COLUMN WRITTEN BY MATT BRASCH
For Digital First Media
Winter, with its frigid temperatures and bone chilling precipitation, provides a special backdrop for beer drinking. Instead of looking for a beer that provides relief from the heat of the sun, in winter we find ourselves seeking out beers that drive away the cold, to enjoy in front of a fire while the wind and snow blow outside. Several styles of beer can suit the Winter perfectly — Winter Ales, Porters, Stouts and Barleywines.
The Beer Judge Certification Program (“BJCP”) Guidelines, 2015 edition, include a subcategory of spiced beers named “Winter Seasonal Ales.” They are defined as “beers that suggest cold weather and the Christmas holiday season, and may include holiday spices, specialty sugars, and other products that are reminiscent of mulling spices or Christmas holiday desserts.” According to the Guidelines, “Throughout history, beer of a somewhat higher alcohol content and richness has been enjoyed during the winter holidays, when old friends get together to enjoy the season. Many breweries produce unique seasonal offerings that may be darker, stronger, spiced, or otherwise more characterful than their normal beers. Spiced versions are an American or Belgian tradition, since English or German breweries traditionally do not use spices in their beer.”
Many breweries produce these winter ales prior to the holiday season and include every possible spice or flavor that can be associated with the holiday season. See http://www.tickettoentertainment.com/blog/2015/11/24/let-the-festivities-begin-2015-holiday-beers-hit-the-market/.
But some winter ales are more malty and less spicy — a heartier, sweeter beer that provides a warmth and satisfaction as it slides down your throat. Weyerbacher Brewing, located in Easton, Pa., produces an excellent example of the style in a seasonal release simply called “Winter Ale,” described as having “a warm, roasty flavor, balanced out with a slightly dry finish. It’s smooth but not cloying, with a warming belt of alcohol,” at www.weyerbacher.com.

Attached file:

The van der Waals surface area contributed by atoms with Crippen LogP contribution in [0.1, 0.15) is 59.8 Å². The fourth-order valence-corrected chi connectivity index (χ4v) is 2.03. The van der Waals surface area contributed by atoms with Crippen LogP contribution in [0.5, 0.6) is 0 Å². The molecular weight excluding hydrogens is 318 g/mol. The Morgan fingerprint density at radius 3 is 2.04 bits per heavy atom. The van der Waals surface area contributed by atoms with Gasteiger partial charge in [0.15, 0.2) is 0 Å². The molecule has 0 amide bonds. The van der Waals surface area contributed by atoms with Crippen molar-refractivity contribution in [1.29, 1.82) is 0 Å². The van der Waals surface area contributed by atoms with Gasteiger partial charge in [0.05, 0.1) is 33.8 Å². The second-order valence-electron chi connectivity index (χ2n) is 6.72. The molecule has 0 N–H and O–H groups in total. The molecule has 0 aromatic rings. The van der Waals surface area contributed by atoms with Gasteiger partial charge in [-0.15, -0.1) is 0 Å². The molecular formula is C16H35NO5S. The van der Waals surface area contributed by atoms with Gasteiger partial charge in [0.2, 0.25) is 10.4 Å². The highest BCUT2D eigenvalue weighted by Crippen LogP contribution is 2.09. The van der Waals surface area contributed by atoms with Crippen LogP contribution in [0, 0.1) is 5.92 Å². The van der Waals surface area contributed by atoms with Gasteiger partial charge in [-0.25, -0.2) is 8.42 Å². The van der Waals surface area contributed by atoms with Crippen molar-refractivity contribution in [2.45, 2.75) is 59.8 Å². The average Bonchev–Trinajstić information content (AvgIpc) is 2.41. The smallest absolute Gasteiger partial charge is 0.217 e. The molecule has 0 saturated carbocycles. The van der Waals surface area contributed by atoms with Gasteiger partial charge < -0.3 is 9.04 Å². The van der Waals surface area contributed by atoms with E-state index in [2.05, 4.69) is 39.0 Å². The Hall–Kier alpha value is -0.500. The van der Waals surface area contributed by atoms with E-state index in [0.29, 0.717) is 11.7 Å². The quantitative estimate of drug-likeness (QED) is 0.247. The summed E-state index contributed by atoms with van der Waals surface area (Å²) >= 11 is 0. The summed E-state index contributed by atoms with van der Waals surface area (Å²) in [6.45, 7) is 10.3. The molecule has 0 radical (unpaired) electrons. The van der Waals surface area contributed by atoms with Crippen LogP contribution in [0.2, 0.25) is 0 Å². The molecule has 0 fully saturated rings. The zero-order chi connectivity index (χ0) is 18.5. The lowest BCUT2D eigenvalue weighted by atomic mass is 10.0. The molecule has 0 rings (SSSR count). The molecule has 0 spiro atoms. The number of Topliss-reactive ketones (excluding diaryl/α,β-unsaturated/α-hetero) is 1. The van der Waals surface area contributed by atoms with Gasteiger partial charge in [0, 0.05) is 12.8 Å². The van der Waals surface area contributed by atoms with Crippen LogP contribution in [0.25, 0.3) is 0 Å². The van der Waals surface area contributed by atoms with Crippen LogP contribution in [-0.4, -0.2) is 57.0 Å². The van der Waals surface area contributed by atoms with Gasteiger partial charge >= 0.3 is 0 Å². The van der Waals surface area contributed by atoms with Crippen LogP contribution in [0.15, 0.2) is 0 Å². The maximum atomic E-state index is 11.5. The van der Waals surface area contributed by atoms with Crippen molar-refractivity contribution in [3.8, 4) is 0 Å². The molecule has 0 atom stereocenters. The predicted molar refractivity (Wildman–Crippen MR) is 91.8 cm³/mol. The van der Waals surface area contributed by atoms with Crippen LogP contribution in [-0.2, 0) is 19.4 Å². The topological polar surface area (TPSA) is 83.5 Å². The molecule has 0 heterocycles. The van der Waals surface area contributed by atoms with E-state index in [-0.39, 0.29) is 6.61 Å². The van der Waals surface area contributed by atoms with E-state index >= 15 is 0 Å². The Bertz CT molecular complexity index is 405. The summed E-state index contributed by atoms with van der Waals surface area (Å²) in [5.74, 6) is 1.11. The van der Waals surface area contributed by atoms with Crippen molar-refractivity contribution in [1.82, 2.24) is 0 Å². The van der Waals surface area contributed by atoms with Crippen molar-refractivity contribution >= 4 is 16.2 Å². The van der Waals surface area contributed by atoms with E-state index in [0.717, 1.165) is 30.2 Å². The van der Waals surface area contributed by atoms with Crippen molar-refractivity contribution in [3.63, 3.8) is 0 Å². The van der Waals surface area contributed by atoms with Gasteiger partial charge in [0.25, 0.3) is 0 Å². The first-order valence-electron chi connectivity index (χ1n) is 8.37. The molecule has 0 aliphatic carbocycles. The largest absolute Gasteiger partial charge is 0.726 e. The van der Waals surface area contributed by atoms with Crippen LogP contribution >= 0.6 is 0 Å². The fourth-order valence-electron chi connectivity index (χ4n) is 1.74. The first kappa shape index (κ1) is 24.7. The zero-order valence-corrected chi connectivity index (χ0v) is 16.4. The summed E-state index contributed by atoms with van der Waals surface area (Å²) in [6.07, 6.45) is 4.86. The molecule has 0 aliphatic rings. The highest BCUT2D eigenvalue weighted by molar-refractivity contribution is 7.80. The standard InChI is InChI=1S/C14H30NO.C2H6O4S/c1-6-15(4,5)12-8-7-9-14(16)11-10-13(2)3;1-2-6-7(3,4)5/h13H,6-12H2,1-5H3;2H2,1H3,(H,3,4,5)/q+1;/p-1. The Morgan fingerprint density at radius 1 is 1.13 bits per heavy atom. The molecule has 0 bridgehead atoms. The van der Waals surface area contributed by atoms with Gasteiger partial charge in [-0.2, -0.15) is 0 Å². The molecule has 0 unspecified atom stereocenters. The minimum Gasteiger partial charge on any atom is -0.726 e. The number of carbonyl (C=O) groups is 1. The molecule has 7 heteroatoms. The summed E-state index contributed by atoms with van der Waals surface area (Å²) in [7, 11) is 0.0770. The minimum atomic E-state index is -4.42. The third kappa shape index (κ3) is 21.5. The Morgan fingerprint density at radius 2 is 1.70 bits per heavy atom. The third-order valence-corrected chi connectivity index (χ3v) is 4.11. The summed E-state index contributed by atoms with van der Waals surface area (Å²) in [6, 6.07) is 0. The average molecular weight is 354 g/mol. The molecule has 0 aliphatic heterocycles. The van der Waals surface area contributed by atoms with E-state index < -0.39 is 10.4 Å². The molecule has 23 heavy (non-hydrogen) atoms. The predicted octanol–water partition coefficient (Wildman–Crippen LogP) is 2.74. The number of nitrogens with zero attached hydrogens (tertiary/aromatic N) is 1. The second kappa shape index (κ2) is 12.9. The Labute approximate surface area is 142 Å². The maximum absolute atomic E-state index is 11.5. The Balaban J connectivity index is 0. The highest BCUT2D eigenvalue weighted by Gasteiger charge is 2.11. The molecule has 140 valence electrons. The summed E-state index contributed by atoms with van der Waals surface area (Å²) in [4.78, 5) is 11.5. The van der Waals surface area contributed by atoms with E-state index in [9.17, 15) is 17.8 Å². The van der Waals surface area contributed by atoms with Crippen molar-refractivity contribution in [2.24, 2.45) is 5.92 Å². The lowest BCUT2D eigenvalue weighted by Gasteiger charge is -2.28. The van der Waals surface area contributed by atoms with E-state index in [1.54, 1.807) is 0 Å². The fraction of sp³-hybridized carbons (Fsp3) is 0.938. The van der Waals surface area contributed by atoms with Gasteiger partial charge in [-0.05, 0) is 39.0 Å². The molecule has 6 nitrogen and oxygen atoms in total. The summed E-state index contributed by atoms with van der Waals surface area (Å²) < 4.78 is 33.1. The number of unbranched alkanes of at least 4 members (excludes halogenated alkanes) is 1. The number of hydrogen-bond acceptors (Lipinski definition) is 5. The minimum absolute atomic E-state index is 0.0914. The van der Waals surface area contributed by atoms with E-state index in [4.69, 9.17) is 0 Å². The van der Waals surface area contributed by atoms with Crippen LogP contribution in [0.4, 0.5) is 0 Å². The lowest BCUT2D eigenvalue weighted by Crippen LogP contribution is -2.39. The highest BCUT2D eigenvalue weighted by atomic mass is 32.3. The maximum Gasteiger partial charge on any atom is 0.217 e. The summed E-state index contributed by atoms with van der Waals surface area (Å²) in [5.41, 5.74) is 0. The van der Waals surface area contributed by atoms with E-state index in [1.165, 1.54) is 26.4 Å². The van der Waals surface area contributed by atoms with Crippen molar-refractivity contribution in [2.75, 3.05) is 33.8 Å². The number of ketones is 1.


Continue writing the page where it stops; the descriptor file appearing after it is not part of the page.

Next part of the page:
Cooperstown, New York’s Brewery Ommegang recently released its “Lovely, Dark & Deep,” which pays homage to Robert Frost’s poem, “Stopping By Woods on a Snowy Evening.” Lovely, Dark and Deep is a stout brewed with Ommegang’s house yeast strain, which provides a Belgian spiciness perfect for warming up after shoveling snow for hours (or after just watching the snow fall from the warmth of your home, for that matter).
Another style of ale that provides warmth in winter is the barleywine. Originally created in England, the barleywine is described by the BJCP as “A showcase of malty richness and complex, intense flavors. Chewy and rich in body, with warming alcohol and a pleasant fruity or hoppy interest. When aged, it can take on port-like flavors. A wintertime sipper.” According to the BJCP, the name “Barleywine” was first used in 1872, and is “[u]sually the strongest ale offered by a brewery,” typically having an ABV anywhere between 8 – 12 percent. Weyerbacher Brewing also makes a fantastic English Barleywine – “Blithering Idiot.” At 11 percent ABV, Weyerbacher’s website suggests that the bottled beer can be aged after purchase to allow the flavors to become more complex — “We feel comfortable setting our ‘Best By’ date out to five years beyond the bottling date,” as stated at www.weyerbacher.com/beers/year-round/blithering-idiot/
Similar to the traditional English IPA, American brewers took the English Barleywine and added more hops to it. As a result of this change, another BJCP category was created — the American Barleywine — defined as “A well-hopped American interpretation of the richest and strongest of the English ales.” One excellent American barleywine produced here in the greater Philadelphia area is Victory Brewing Co.’s “Old Horizontal.” This malty beer is “combined with fresh harvest American hops [which] make[s] it aromatic and spicy on the nose. Floral, fruity aromas slide into honeyed malt depth with lingering sensations of candied and citrus fruit,” according to www.victorybeer.com/beers/oldhorizontal/. Victory recommends drinking this one at home, because at 11 percent ABV, “…you’ll discover why ‘horizontal’ is in the name.”
Although we have not been subject to harsh temperatures or high accumulations of snow so far this season (thank you El Niño), when you get the word that the next blizzard is coming, make sure you add a “winter warmer” to your emergency shopping list of milk, eggs and bread. Then stoke up the fire, settle back with a craft brew, and enjoy the winter.
Columnist Matt Brasch is a Souderton Area High School graduate and a beer enthusiast. For more, check his blog at http://thebrewholder.com.